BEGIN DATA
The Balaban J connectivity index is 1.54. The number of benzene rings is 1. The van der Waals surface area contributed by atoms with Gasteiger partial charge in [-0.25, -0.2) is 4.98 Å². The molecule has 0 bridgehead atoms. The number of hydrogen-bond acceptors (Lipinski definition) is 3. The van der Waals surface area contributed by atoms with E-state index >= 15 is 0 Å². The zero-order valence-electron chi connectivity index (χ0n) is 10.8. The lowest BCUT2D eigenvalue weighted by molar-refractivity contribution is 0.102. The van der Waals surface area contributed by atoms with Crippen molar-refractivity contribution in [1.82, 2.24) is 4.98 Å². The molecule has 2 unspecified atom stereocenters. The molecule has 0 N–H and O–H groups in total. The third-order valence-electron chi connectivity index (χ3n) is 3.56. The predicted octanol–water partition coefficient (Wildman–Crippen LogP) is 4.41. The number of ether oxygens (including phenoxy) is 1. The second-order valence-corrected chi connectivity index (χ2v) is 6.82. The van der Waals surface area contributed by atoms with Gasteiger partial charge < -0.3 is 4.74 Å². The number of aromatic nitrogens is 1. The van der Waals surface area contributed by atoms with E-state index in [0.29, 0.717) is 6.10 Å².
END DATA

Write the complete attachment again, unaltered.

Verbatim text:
The Balaban J connectivity index is 1.54. The number of benzene rings is 1. The van der Waals surface area contributed by atoms with Gasteiger partial charge in [-0.25, -0.2) is 4.98 Å². The molecule has 0 bridgehead atoms. The number of hydrogen-bond acceptors (Lipinski definition) is 3. The van der Waals surface area contributed by atoms with E-state index >= 15 is 0 Å². The zero-order valence-electron chi connectivity index (χ0n) is 10.8. The lowest BCUT2D eigenvalue weighted by molar-refractivity contribution is 0.102. The van der Waals surface area contributed by atoms with Crippen molar-refractivity contribution in [1.82, 2.24) is 4.98 Å². The molecule has 2 unspecified atom stereocenters. The molecule has 0 N–H and O–H groups in total. The third-order valence-electron chi connectivity index (χ3n) is 3.56. The predicted octanol–water partition coefficient (Wildman–Crippen LogP) is 4.41. The number of ether oxygens (including phenoxy) is 1. The second-order valence-corrected chi connectivity index (χ2v) is 6.82. The van der Waals surface area contributed by atoms with Gasteiger partial charge < -0.3 is 4.74 Å². The number of aromatic nitrogens is 1. The van der Waals surface area contributed by atoms with E-state index in [0.29, 0.717) is 6.10 Å².